The Religion of Noise

In my late teens, having become interested in Zen Buddhism, I was drawn to the image of stony-faced monks sitting in purposeful silence on cushions in temple halls; of Chinese hermits with wispy beards, recluses in hermitages in the quiet of limestone mountains. Later, I imagined Tibetan monks in their tiny retreat huts, isolated for years away from the noise of society; or ascetic sadhus in the stillness of Himalayan caves.

When I finally traveled to Asia – first stop Bangkok – I encountered traffic that half drowned even my thoughts. When I stayed for a few months in South Korea, I climbed Gumo-san (if it sounds grand it is not – there is a hiking trail to its modest summit), and befriended a man who said he had come to escape the city and the stresses of family life – all the while we climbed he had a blaring pocket radio strapped to his belt. During a year spent teaching English in a suburb of Beijing, days were punctuated by blistering firecrackers or loud sidewalk publicity stunts. Here in India honking horns blend into a single almost unbroken ring, and at night my sleep is interrupted by quarrelsome dogs barking at each other, or neighbouring families who decide to play music all night.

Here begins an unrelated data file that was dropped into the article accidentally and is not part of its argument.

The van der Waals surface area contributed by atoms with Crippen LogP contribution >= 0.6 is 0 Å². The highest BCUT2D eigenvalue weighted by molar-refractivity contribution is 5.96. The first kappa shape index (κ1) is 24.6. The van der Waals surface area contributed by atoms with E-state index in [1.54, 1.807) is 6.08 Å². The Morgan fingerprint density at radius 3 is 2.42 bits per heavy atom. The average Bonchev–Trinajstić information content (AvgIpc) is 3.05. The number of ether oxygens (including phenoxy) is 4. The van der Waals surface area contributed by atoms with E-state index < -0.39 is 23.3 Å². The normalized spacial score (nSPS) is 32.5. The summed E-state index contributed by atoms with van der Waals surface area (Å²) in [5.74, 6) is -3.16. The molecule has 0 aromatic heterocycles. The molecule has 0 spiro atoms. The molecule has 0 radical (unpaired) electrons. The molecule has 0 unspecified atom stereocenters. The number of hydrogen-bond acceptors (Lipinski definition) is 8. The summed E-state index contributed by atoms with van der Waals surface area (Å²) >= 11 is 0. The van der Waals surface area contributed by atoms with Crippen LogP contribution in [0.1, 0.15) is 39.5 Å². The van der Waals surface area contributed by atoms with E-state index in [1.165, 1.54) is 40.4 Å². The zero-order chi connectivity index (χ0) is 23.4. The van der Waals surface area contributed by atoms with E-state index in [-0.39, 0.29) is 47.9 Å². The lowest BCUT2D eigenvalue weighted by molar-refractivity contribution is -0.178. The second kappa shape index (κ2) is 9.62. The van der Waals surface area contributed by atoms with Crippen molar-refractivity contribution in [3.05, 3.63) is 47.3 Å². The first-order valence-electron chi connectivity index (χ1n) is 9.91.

It would seem that the Asia that once preached the wisdom of silence now practices the religion of noise…

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